And as Nicho knows well there are far more important things in life such as …olives. And as such meet papou beaming with pride at the olive factory as he brings in the first part of his harvest – his crop will be at least five times the size of mine, including the yield from the Cheryl Cole tree.
Nicho says that it is vital that I am back in February for the manuring of the trees as well as frigana burning. The departure date has now been agreed with the Mrs…seven weeks to go. And I have a mental note: take some Irish whiskey with me… a belated 59th Birthday present for the old leftie.
I arrived at Bristol Temple Meads for the 4.47 AM in good time but a bad mood. My driver at V cars had attempted to sting me with a £1.80 penalty for getting into his cab at 4.26 AM – six minutes after it was booked for. By the clock in his cab – which tallied with the clock on my phone - that meant he had managed the journey door to door in five minutes which is impossible. I queried him – as a V-Cars regular - and he relented at once. He was trying it on and knew that I knew that he was trying it on.
Instead of handing over a tenner and not asking for change as is my wont I dutifully counted out the now agreed £8.50 exactly and handed him a pocket full of change. He was grumpy and so was I.
Inside Temple Meads the ticket machines were today both not functioning properly. That is to say they were not taking cash. Since my battered old cashpoint card is not accepted by FGW ticket machines although it works in ATMs from Cork to Kalamata, I always use cash on the train. I wandered onto the concourse, explained and a big burly man said that it would be okay to pay on the train.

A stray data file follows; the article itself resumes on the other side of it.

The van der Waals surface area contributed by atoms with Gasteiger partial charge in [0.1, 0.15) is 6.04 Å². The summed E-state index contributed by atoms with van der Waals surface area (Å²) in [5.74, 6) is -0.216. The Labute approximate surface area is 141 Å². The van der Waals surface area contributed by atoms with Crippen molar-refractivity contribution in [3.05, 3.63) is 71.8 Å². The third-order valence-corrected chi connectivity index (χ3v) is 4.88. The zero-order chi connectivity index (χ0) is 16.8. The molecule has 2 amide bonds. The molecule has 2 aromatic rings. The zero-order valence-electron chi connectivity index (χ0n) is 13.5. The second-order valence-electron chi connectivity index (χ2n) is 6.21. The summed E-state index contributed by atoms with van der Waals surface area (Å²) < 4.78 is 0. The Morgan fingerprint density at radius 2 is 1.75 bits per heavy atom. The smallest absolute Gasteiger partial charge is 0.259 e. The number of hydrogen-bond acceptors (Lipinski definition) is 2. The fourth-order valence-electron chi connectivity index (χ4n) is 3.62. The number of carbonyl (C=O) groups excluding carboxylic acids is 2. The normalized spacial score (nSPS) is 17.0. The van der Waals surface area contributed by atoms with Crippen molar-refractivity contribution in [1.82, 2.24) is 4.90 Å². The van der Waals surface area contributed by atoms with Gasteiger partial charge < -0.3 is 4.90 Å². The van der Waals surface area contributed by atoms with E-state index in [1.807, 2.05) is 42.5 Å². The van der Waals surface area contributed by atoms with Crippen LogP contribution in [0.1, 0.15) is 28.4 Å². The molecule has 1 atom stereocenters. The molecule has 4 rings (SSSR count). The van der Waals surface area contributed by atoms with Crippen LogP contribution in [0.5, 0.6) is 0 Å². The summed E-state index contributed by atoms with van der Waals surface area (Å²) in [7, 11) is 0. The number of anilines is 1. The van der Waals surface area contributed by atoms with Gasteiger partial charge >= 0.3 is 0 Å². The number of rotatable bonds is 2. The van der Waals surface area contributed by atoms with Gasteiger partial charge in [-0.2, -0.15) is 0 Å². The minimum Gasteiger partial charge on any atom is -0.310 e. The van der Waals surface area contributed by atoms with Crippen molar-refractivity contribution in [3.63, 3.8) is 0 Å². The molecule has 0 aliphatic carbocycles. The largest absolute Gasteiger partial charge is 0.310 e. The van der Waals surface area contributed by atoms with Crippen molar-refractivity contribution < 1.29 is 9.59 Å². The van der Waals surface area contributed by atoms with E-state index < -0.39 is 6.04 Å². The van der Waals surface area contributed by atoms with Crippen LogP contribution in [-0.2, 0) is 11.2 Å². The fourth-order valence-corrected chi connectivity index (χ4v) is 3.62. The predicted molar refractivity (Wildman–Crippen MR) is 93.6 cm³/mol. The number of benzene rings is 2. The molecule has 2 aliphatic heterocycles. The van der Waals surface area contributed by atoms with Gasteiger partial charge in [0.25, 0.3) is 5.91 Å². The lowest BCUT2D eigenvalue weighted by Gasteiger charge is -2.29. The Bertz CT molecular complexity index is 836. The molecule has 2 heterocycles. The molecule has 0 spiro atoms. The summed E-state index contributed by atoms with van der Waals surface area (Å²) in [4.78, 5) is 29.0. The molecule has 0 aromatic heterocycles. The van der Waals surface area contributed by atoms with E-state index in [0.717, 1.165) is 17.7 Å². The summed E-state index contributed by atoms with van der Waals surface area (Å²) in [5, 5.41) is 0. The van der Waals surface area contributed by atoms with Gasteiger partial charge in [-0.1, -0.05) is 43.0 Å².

Sitting comfortable at 4.42 AM the “train manager” announces that this is a penalty fare zone” and that if any passenger does not have a ticket they must return to the machines in the ticket hall to buy one. The message is repeated in threatening tones.
But there’s a hole in my bucket dear Liza, dear Liza, there’s a hole in my fucking bucket why is it that the ticket machines at Bristol Temple Meads never ever work properly you bastards. And so I sit here tapping away awaiting my fate.
Postscript: The Ticket collector was most understanding and I seem to have escaped the “penalty fare zone.” FGW is not all bad.
I posted videos earlier showing the dreadful weather here in Kambos. That delayed the completion of the olive harvest as did the very Greek way we settle up accounts and so my return from the Greek hovel to England has been postponed. I should now be flying first thing Wednesday which means leaving Kambos tomorrow. Taking a bus from Kalamata to Athens and sleeping at a hotel by the airport for a crack of dawn flight.
I will leave Kambos with a cheque for 1779 Euro in my pocket thanks to the olive harvest. Obtaining the cheque was a bit of a kerfuffle. I fished out my Greek tax number – I am a loyal supporter of the Greek state in its hour of need – and wandered into the olive factory. Easy…